On Tuesday Madonsela agreed to an interview that was broadcast on the Midday Report. In it, the soft-spoken advocate was asked if she thought this probe into her was a “political hit”. After demurring at first, she then explained that it appeared the State Security Agency (SSA) had been tweeting her repeatedly. She believed this was an attempt to get her to ask for an investigation.
Then she went for the jugular: “… and then for the President to have a reason to request me to go on a sabbatical, or for the President to suspend me pending this investigation”.
Her next comment firmed this up: she pointed out that this investigation could be used as a pretext for the agency to tap her phones, she wanted to know if the judge who authorises phone taps had been asked for a warrant to listen to her calls. She said this would amount to undermining her office, as she obviously needed to engage in confidential communications as part of her investigations.
But Madonsela wasn’t finished yet. She’s spitting mad (although you have to know her well to recognise the anger itself, considering that she is certainly South Africa’s most quietly spoken public official) that the agency had, in her words, “lied to the nation in saying I asked them to investigate. We never asked them to investigate”.
Just for the record, her comment here directly contradicts the public statement by the SSA’s spokesperson Brian Dube that her office had asked the agency to investigate. So obviously someone is lying. (And most of us who’ve had our phones jammed in Parliament, and don’t believe that it was to create a drone no-fly zone, may be too biased to make a neutral finding.)
Madonsela’s comments show that she is ready, willing and able to take this all head on. She said she was preparing to communicate with the agency in written form, and then to go to court to stop this investigation if she needed to.
For her, this is an existential threat. She cannot operate in the current climate; people who want to lodge complaints at her office now know her lines of communication may be tapped, and she may fear being suspended by Zuma at any time. But also, for her perhaps more than anyone else, the court of public opinion really matters. While the courts are still deciding if her findings and recommendations are binding, she really does rely on public support to have them enforced. With this claim hanging over her, her image of a public player of consequence is going to take a battering.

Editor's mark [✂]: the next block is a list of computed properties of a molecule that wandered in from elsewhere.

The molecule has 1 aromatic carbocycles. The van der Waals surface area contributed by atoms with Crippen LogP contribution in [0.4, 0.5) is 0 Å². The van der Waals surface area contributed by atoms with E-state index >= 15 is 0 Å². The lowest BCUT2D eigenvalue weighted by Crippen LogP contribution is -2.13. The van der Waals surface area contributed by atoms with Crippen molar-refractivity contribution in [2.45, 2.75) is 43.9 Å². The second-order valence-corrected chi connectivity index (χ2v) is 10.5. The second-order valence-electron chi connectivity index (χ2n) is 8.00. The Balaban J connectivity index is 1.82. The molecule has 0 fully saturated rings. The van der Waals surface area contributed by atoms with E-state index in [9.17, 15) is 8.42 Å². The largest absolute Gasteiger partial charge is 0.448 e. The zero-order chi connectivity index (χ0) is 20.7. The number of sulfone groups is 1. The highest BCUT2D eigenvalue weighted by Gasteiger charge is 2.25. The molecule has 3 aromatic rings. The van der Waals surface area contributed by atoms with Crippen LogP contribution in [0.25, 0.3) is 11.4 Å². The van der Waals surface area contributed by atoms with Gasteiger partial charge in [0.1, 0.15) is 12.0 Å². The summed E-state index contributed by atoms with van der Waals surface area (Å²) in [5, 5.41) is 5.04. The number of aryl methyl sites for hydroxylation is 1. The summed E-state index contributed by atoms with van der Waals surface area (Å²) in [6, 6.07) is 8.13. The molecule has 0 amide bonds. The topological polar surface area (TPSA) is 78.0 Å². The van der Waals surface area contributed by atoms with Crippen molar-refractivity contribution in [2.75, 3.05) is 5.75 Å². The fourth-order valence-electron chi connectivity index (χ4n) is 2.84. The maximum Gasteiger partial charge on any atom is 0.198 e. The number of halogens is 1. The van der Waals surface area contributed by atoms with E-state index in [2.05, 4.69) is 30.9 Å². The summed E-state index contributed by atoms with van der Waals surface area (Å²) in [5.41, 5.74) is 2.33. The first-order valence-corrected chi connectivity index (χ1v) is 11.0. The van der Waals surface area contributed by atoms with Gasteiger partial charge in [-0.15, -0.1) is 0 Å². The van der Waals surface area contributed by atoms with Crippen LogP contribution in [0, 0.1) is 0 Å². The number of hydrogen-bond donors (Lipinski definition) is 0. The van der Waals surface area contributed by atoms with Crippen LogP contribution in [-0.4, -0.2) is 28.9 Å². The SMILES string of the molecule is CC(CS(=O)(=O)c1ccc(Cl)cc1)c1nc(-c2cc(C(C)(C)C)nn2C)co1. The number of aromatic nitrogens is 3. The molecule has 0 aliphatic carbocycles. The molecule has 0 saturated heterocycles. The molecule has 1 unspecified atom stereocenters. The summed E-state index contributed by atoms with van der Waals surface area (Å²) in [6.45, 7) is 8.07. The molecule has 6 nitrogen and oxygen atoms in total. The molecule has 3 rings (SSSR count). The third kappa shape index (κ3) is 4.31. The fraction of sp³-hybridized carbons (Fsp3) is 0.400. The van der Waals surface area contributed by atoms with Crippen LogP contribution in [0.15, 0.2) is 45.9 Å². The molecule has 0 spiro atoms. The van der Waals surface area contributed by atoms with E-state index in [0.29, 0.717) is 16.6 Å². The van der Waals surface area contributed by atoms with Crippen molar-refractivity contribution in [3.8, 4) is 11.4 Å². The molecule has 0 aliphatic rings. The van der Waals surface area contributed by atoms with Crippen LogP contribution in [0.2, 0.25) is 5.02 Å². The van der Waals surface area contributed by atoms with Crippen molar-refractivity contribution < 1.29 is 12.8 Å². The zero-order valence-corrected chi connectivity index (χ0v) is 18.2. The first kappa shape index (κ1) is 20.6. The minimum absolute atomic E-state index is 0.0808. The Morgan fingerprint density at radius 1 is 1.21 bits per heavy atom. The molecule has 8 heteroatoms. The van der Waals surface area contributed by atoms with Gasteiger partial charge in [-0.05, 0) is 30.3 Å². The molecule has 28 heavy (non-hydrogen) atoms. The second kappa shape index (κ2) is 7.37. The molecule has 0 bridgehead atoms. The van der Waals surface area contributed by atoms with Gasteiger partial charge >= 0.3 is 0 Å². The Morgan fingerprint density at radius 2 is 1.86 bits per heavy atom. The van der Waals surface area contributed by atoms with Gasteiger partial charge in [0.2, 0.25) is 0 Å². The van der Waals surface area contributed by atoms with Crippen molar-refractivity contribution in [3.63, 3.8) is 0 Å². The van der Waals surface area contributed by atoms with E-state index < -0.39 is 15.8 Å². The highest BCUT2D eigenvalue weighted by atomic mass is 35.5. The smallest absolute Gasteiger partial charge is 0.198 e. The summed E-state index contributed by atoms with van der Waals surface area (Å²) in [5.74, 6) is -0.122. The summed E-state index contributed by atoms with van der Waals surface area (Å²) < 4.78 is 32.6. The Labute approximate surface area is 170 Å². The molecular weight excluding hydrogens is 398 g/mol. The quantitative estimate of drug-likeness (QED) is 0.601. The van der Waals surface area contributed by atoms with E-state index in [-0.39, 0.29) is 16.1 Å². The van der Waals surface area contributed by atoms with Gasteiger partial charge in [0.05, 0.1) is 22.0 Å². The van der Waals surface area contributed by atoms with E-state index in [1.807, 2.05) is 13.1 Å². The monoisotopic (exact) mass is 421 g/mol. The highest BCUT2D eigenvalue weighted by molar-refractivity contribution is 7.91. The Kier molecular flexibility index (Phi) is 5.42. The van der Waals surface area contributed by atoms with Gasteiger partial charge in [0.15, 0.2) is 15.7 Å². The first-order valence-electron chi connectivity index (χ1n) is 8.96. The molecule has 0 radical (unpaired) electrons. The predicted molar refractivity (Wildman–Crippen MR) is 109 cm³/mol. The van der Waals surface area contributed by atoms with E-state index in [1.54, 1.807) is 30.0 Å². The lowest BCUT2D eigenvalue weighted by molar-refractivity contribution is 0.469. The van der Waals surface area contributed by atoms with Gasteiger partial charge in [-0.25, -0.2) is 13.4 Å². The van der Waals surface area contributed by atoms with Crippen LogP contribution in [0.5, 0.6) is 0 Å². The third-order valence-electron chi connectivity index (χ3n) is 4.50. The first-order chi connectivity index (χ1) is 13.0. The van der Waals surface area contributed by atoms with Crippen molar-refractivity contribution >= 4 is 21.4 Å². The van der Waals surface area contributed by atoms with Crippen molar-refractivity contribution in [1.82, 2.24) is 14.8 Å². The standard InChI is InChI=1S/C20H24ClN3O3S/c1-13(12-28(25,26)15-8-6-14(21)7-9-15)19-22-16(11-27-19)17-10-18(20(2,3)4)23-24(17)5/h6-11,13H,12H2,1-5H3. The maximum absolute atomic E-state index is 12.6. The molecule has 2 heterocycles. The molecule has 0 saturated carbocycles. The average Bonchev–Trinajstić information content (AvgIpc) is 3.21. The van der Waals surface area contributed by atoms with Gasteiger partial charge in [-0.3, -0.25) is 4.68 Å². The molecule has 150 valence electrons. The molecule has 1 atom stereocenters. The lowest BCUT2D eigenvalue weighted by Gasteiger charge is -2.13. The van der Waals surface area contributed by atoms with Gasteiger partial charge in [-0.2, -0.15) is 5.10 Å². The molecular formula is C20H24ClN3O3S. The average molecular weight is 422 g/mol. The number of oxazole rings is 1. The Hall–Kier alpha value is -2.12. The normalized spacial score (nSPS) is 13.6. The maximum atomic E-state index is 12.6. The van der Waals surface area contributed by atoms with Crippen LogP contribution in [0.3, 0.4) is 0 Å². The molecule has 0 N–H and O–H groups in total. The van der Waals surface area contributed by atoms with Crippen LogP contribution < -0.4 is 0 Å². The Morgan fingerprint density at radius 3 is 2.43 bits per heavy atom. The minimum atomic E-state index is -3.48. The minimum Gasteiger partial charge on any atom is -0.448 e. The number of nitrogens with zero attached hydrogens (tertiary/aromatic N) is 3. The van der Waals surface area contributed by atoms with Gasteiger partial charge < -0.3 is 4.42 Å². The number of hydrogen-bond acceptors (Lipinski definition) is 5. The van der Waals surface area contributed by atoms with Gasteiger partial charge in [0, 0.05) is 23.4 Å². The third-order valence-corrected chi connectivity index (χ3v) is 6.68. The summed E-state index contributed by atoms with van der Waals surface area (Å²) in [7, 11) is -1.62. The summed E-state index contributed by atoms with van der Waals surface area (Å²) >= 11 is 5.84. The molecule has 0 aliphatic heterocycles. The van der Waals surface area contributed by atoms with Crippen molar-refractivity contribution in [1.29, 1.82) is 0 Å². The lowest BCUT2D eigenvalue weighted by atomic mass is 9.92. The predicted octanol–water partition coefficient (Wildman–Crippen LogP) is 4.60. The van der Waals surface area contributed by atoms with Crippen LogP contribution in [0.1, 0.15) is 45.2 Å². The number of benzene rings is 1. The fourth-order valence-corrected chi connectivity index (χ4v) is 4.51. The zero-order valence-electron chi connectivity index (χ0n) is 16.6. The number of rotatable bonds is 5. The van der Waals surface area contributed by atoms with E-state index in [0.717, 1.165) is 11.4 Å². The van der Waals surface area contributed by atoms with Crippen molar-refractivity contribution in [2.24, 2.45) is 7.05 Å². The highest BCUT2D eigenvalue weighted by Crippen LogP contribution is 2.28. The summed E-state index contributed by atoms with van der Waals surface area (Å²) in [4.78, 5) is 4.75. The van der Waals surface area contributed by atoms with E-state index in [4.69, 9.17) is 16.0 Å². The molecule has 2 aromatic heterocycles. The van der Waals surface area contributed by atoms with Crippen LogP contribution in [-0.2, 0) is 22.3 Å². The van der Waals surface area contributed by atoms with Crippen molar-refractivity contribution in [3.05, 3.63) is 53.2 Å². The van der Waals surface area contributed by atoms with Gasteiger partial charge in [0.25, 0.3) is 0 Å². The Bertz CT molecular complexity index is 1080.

Her suggestions that this may be an attempt to tap her phones or suspend her also provide a motive for the release of the statement by the SSA in the first place. While it was met with concern in some circles, cynicism in others and derision by most, no one had really ascribed a proper motive apart from a broad brushstrokes claim about spies being used for politics by other means. Now that she has provided a specific claim, it will always hang around the probe.
Faced with such a clear and precise counter-attack by Madonsela, the SSA is going to be on the back foot. It has to find another motive as it certainly cannot rely on the claim that it was asked to investigate by Madonsela, unless it can produce documentary evidence. Which seems unlikely. And considering its public profile at the moment, it’s going to be tough for the agency to win any battles with the commentariat at the moment.
Of course, the other main effect of her statement is that it makes it impossible for Zuma to now suspend her, should he try to. It would suddenly be all too obvious that the entire action by the agency was a “political hit” on Madonsela. For Madonsela, this pre-emptive strike is one way of making sure she stays in office.
Madonsela’s comments also help the chips fall into the right places. When the statement was first released, it was hard to know if all four of these people were targets of a political hit, or if it was really aimed at one person. It’s an old trick to appear to attack a group of people at the same time to make it harder to see who the real target is. Clearly, Madonsela believes she may now be the real target, with the others being collateral damage
If we look at it from the point of view of a president with extensive experience of intelligence, who may feel personally hurt over one issue, i.e. Nkandla, which would make sense. Zuma’s public utterances on Nkandla recently, and his lecture in Parliament last week to the DA’s Mmusi Maimane, (where he, in fit of anger, failed to heed the request of the Speaker to stop talking) do appear to show he feels personally aggrieved on this matter. And the courts are currently examining a case (involving the SABC and Hlaudi Motsoneng no less) that may see a final ruling on whether the public protector’s findings on Nkandla do have to be obeyed. Thus, if you were the public protector, you may feel that you are wearing a bullseye on your back.
For the moment, Madonsela obviously wants to stay in office. Her comments in the interview are likely to once again rally her supporters: civil society, agenda setters, opinion-makers, people in communities are all likely to rise to protect her. Her comments may also ignite parts of the commentariat, to make sure that their audiences are aware of what is going on. All of this will make it difficult for Zuma to act against her, should he choose to do so. (Unless there’s a new avenue, of course.)
And now our spies, derided, laughed at, and possibly even abused, have to find a way to respond. (They failed to respond to Daily Maverick’s calls on Tuesday.) For them now, probably the best option is to publicly announce that their probe is over, that no evidence is found, and possibly even to admit they should never have started it at all. Just like they shouldn’t have tried to jam our phones in the first place. DM
Photo: Thuli d’Arc Madonsela
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